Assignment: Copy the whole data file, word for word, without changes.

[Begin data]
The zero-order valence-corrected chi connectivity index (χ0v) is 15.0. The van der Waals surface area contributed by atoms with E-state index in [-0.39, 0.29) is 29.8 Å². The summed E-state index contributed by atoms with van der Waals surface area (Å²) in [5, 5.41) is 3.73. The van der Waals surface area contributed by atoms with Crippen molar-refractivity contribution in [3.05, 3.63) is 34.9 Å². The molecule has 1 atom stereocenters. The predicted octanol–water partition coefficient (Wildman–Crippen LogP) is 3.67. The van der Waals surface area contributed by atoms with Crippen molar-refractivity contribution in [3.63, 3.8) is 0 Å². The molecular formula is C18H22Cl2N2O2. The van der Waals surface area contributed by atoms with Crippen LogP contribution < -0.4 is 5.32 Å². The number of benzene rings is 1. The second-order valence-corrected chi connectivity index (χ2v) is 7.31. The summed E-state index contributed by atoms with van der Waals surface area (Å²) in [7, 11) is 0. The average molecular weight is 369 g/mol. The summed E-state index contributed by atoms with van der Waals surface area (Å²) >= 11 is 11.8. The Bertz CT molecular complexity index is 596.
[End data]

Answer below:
The zero-order valence-corrected chi connectivity index (χ0v) is 15.0. The van der Waals surface area contributed by atoms with E-state index in [-0.39, 0.29) is 29.8 Å². The summed E-state index contributed by atoms with van der Waals surface area (Å²) in [5, 5.41) is 3.73. The van der Waals surface area contributed by atoms with Crippen molar-refractivity contribution in [3.05, 3.63) is 34.9 Å². The molecule has 1 atom stereocenters. The predicted octanol–water partition coefficient (Wildman–Crippen LogP) is 3.67. The van der Waals surface area contributed by atoms with Crippen molar-refractivity contribution in [3.63, 3.8) is 0 Å². The molecular formula is C18H22Cl2N2O2. The van der Waals surface area contributed by atoms with Crippen LogP contribution < -0.4 is 5.32 Å². The number of benzene rings is 1. The second-order valence-corrected chi connectivity index (χ2v) is 7.31. The summed E-state index contributed by atoms with van der Waals surface area (Å²) in [7, 11) is 0. The average molecular weight is 369 g/mol. The summed E-state index contributed by atoms with van der Waals surface area (Å²) >= 11 is 11.8. The Bertz CT molecular complexity index is 596.